VOL. 132 | NO. 188 | Thursday, September 21, 2017
FedEx Takes Profit Hit From Cyberattack in Q1
By Patrick Lantrip
FedEx’s earnings per share for the first quarter were down year over year, as the Memphis-based shipping company continues to feel the effects of a June 27 cyberattack on subsidiary TNT Express that ended up costing $300 million.
FedEx reported earnings of $2.19 per diluted share during its Sept. 19 Q1 earnings call for the first quarter that ended Aug. 31, down from $2.65 per diluted share in the first quarter of fiscal year 2017.
“The first quarter, due to the TNT Express cyberattack and Hurricane Harvey, posed significant challenges to our operation in the first quarter,” Fred Smith, FedEx Corp. chairman and chief executive officer, said during the call. “I strongly believe that FedEx will emerge from the cyberattack as an even stronger, more resourceful company, and I would like to thank the thousands of FedEx team members who worked tirelessly to remediate the TNT systems problems.”
FedEx Corp. said Tuesday, Sept. 19, a cyberattack at its TNT Express operating unit resulted in a profit reduction of 79 cents per share in the first quarter. (Daily News File/Andrew J. Breig)
Smith also reaffirmed FedEx’s goal to improve operating income at the FedEx Express segment by $1.2 billion to $1.5 billion in fiscal 2020 versus fiscal 2017.
While not as drastic as the cyberattack, the effects of Hurricane Irma were also costly and reduced the company’s earnings by 2 cents per diluted share.
For the first quarter, FedEx reported total revenues of $15.3 billion, which is up from $14.7 billion a year ago. When combined with operating income of $1.12 billion, the company finished the first quarter with a 7.3 percent operating margin, which is down from 8.6 percent during the first quarter of FY2017.
“Financial results during the quarter benefited from higher base rates at each of our transportation segments, which was more than offset by reduced revenue and increased expenses resulting from the TNT Express cyberattack,” Alan B. Graf Jr., FedEx executive vice president and CFO, said.
The effects of the June NotPetya cyberattack, which cost 79 cents per diluted share, are still being felt months after the initial disruption.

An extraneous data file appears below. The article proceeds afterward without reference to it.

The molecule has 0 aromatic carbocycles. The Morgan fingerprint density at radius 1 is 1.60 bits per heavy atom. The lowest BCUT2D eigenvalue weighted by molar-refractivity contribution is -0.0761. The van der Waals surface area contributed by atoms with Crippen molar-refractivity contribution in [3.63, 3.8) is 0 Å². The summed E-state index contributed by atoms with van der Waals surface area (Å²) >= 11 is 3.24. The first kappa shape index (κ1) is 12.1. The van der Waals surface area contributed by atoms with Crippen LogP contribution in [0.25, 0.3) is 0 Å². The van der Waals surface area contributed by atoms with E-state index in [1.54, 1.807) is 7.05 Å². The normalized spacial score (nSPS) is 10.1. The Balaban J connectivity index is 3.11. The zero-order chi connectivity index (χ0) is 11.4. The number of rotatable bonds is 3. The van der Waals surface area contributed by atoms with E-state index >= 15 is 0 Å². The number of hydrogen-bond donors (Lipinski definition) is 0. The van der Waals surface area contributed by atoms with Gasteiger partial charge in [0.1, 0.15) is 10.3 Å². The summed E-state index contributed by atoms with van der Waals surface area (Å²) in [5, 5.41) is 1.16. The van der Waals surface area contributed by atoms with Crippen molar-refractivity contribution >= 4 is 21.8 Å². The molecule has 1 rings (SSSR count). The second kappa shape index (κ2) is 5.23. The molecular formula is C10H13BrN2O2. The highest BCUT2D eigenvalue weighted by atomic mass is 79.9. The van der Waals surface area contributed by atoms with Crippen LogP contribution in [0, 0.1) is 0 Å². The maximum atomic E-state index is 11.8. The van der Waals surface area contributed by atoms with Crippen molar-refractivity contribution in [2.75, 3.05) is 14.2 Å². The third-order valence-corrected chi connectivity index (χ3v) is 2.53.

“Most TNT Express services resumed during the quarter and substantially all TNT Express critical operational systems have been restored. However, TNT Express volume, revenue and profit still remain below previous levels,” a report that was released in conjunction with the earnings call read in part.
FedEx acquired Netherlands-based TNT Express, an international package delivery and freight transportation company, in 2016 for $4.8 billion and is in the process of integrating TNT with FedEx Express.
In July, the company reported to the U.S. Securities and Exchange Commission that the virus entered the TNT system through the company’s Ukrainian operations, before spreading to the whole system.
“It is taking longer to restore our international business due to the complexity of the clearance systems and business processes,” Graf said. “As we look ahead to the remainder of FY18, we expect to experience ongoing, but diminishing financial impacts of the cyberattack in the form of lower revenues and higher investments to further improve and strengthen our IT infrastructure.”
The company said it believes the cyberattack was the result of a nation-state targeting Ukraine and the companies that do business there, and that it is widely believed the attack came from “weaponized cyber tools” stolen from the U.S. government.
FedEx lowered its expected fiscal year earnings to between $11.05 and $11.85 per share, down from previous projections for earnings between $12 and $12.80 per share.